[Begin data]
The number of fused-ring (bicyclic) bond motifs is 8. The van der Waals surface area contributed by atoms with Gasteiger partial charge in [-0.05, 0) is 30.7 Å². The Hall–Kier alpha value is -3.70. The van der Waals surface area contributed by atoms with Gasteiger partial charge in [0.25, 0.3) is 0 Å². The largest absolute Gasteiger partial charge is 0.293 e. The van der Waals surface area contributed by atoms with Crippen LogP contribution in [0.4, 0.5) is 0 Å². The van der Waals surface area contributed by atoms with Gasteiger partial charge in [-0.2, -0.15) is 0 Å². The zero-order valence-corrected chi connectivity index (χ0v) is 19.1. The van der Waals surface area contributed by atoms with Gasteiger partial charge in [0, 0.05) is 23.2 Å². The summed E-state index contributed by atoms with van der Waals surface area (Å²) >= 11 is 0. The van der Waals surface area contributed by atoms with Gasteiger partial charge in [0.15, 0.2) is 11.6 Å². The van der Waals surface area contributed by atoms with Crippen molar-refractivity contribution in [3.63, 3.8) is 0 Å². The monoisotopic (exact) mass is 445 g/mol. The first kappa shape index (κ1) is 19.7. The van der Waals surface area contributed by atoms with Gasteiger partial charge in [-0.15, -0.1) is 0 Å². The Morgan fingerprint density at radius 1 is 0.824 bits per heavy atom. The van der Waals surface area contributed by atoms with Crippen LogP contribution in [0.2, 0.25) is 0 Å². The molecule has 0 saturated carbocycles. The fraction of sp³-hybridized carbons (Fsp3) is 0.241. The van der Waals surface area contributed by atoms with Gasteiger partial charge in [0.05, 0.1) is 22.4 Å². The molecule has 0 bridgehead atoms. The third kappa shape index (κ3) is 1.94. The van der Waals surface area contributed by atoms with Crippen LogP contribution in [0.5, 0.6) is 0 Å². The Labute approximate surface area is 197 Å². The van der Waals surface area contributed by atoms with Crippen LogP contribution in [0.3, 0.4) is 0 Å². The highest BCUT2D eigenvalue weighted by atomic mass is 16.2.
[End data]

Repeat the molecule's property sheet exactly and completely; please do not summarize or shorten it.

The number of fused-ring (bicyclic) bond motifs is 8. The van der Waals surface area contributed by atoms with Gasteiger partial charge in [-0.05, 0) is 30.7 Å². The Hall–Kier alpha value is -3.70. The van der Waals surface area contributed by atoms with Gasteiger partial charge in [0.25, 0.3) is 0 Å². The largest absolute Gasteiger partial charge is 0.293 e. The van der Waals surface area contributed by atoms with Crippen LogP contribution in [0.4, 0.5) is 0 Å². The van der Waals surface area contributed by atoms with Gasteiger partial charge in [-0.2, -0.15) is 0 Å². The zero-order valence-corrected chi connectivity index (χ0v) is 19.1. The van der Waals surface area contributed by atoms with Gasteiger partial charge in [0, 0.05) is 23.2 Å². The summed E-state index contributed by atoms with van der Waals surface area (Å²) >= 11 is 0. The van der Waals surface area contributed by atoms with Gasteiger partial charge in [0.15, 0.2) is 11.6 Å². The van der Waals surface area contributed by atoms with Crippen molar-refractivity contribution in [3.63, 3.8) is 0 Å². The monoisotopic (exact) mass is 445 g/mol. The first kappa shape index (κ1) is 19.7. The van der Waals surface area contributed by atoms with Gasteiger partial charge in [-0.15, -0.1) is 0 Å². The Morgan fingerprint density at radius 1 is 0.824 bits per heavy atom. The van der Waals surface area contributed by atoms with Crippen LogP contribution in [0.2, 0.25) is 0 Å². The molecule has 0 saturated carbocycles. The fraction of sp³-hybridized carbons (Fsp3) is 0.241. The van der Waals surface area contributed by atoms with Gasteiger partial charge in [0.05, 0.1) is 22.4 Å². The molecule has 0 bridgehead atoms. The third kappa shape index (κ3) is 1.94. The van der Waals surface area contributed by atoms with Crippen LogP contribution in [0.5, 0.6) is 0 Å². The Labute approximate surface area is 197 Å². The van der Waals surface area contributed by atoms with Crippen LogP contribution in [0.3, 0.4) is 0 Å². The highest BCUT2D eigenvalue weighted by atomic mass is 16.2.